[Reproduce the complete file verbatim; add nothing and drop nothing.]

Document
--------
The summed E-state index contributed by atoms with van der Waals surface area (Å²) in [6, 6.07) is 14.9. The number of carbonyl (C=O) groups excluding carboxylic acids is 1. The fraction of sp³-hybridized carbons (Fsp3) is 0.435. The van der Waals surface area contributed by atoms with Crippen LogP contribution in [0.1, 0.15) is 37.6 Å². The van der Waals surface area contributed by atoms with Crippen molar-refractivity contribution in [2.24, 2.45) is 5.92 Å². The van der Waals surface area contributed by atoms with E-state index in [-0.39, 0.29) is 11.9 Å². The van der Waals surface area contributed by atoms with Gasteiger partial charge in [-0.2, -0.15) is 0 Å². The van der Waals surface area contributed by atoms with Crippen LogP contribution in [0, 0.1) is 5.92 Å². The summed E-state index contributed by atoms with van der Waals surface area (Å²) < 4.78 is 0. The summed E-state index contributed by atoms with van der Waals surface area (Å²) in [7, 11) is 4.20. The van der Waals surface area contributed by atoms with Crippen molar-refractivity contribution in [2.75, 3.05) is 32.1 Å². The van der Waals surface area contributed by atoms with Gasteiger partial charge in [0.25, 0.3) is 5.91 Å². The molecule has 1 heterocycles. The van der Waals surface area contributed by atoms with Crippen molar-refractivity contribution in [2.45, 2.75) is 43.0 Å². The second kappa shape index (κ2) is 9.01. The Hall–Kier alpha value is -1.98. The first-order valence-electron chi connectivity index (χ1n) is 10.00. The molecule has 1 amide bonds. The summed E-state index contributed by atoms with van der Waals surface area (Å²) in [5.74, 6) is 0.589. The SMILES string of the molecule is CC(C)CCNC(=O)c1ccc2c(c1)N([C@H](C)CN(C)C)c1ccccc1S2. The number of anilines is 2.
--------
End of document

The summed E-state index contributed by atoms with van der Waals surface area (Å²) in [6, 6.07) is 14.9. The number of carbonyl (C=O) groups excluding carboxylic acids is 1. The fraction of sp³-hybridized carbons (Fsp3) is 0.435. The van der Waals surface area contributed by atoms with Crippen LogP contribution in [0.1, 0.15) is 37.6 Å². The van der Waals surface area contributed by atoms with Crippen molar-refractivity contribution in [2.24, 2.45) is 5.92 Å². The van der Waals surface area contributed by atoms with E-state index in [-0.39, 0.29) is 11.9 Å². The van der Waals surface area contributed by atoms with Gasteiger partial charge in [-0.2, -0.15) is 0 Å². The van der Waals surface area contributed by atoms with Crippen LogP contribution in [0, 0.1) is 5.92 Å². The summed E-state index contributed by atoms with van der Waals surface area (Å²) < 4.78 is 0. The summed E-state index contributed by atoms with van der Waals surface area (Å²) in [7, 11) is 4.20. The van der Waals surface area contributed by atoms with Crippen molar-refractivity contribution in [2.75, 3.05) is 32.1 Å². The van der Waals surface area contributed by atoms with Gasteiger partial charge in [0.25, 0.3) is 5.91 Å². The molecule has 1 heterocycles. The van der Waals surface area contributed by atoms with Crippen molar-refractivity contribution in [2.45, 2.75) is 43.0 Å². The second kappa shape index (κ2) is 9.01. The Hall–Kier alpha value is -1.98. The first-order valence-electron chi connectivity index (χ1n) is 10.00. The molecule has 1 amide bonds. The summed E-state index contributed by atoms with van der Waals surface area (Å²) in [5.74, 6) is 0.589. The SMILES string of the molecule is CC(C)CCNC(=O)c1ccc2c(c1)N([C@H](C)CN(C)C)c1ccccc1S2. The number of anilines is 2.